As a first time racer, Harriett Robinson heads onto 112ft Unfurled for the Pendennis Cup and crossed the line first!
The weather report for Falmouth hadn’t looked promising all week, yet I was still somewhat disappointed when I arrived on the dock at 9am this morning to see Falmouth’s beautiful harbour blurred by sea fog and heavy rain.
I was about to join 112ft Royal Huisman sloop Unfurled for 4 days of racing in the Pendennis Cup, and the difficult conditions failed to dampen the competitive spirit of the crew. The German-Frers designed aluminium boat has just received new 3di sails – just like the J Class – and has an equally impressive team including Campbell Field as navigator.
Having never raced onboard a superyacht in a regatta, this was my first time, and as trimmer Steve Brannagh kindly showed me the ropes -excuse the pun- I took to my role of ‘button pusher’ of the hydraulic winches with all the enthusiasm of a new crewmember in their shiny foulies.
The 2012 Pendennis Cup has the largest entry list yet, with 12 yachts competing in this year’s regatta, ranging from 43ft sloop Firebrand to 200ft schooner Athos. From the cockpit tactician Mark briefed us on the course ahead. As a Falmouth local, I was confident on my knowledge of the bay but less-so of my role onboard. What if I got something wrong? What if I fell overboard?
As we headed out to the first mark I began to understand my new responsibilities and made friends with the Lewmar 122 winch I was using to trim the range of sails they carry onboard.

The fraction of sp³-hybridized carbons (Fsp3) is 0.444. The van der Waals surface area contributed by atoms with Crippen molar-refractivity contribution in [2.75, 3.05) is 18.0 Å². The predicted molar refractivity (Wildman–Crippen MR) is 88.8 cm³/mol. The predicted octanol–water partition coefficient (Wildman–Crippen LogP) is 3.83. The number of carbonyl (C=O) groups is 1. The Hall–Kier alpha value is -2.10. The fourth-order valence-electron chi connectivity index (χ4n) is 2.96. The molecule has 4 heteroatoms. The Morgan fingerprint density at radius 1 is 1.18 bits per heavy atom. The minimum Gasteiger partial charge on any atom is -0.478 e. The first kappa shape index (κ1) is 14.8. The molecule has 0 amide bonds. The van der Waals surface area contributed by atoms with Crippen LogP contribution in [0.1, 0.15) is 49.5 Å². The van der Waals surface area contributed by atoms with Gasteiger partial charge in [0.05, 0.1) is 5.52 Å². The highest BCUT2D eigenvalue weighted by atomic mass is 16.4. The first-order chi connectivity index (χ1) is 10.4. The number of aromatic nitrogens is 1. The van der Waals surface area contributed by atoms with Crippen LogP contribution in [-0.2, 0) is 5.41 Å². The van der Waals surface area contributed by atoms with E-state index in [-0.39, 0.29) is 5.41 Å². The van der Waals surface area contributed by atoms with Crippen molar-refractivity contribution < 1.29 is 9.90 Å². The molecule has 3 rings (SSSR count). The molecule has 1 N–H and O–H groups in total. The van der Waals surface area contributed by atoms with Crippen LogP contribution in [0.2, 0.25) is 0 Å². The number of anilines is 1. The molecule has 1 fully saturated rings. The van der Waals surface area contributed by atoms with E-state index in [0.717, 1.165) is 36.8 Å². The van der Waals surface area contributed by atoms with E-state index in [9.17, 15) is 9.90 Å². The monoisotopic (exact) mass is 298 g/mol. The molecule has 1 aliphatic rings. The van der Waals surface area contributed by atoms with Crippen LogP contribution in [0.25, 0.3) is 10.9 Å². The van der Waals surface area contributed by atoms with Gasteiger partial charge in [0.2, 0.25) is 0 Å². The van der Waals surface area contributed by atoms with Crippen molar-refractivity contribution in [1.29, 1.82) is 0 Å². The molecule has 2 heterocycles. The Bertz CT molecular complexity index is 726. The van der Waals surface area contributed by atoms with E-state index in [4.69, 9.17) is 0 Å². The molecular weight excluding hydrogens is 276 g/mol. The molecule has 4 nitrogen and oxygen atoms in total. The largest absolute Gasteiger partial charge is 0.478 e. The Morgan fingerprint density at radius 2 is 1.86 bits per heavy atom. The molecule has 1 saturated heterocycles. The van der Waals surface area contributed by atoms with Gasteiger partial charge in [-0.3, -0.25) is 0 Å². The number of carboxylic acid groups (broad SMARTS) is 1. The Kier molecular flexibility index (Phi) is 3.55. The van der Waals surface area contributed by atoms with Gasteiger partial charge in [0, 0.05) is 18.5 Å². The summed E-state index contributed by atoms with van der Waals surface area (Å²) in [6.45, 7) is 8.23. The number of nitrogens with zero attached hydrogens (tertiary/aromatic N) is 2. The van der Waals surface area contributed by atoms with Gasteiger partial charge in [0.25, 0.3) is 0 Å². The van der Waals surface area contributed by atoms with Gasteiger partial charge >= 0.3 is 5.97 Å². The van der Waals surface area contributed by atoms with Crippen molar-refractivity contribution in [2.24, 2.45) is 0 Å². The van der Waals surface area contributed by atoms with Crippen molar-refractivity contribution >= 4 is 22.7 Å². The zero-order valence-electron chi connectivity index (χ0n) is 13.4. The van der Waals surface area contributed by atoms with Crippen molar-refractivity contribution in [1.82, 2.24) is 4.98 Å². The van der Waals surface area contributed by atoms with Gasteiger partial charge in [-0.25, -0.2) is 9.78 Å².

Whilst following instruction to trim or ease off on the headsail sheets, I started to think that maybe superyacht racing isn’t quite as daunting as it looks. My main concern was keeping my footing and gripping on to a wet teak deck as the boat settled in to a long port tack towards the weather mark.
As I began to relax and enjoy the sight of Adela rounding Gull rock behind us, Unfurled‘s North Sails Code 0 sail tore to shreds and I ran to the foredeck with the rest of the team in a frantic effort to haul the sail onto the deck before it dragged in the water.
It was a nerve-wracking experience to watch the eye-wateringly expensive sail pulled into its sailbag on the foredeck; where did the fault lie? Thankfully I was reassured it was not a result of my winch button duties.
On the final beat we were up against the three big schooners, and we were faster and pointing higher than all of them. Closed-in by cloud, it was grey and wet, and as we powered towards the finishing mark, most of Adela and Athos‘ rig were lost in the gloom.
Unfurled crossed the line first, and delighted that my first racing experience was a winning one, I was disappointed to hear that on corrected time, Marriette and Adela took 1st and 2nd. Still, there’s always the rest of the Pendennis Cup to polish off my racing skills!
Did the rain spoil our fun? No, but I am hoping for a drier day tomorrow. If only to help my efforts to stay onboard…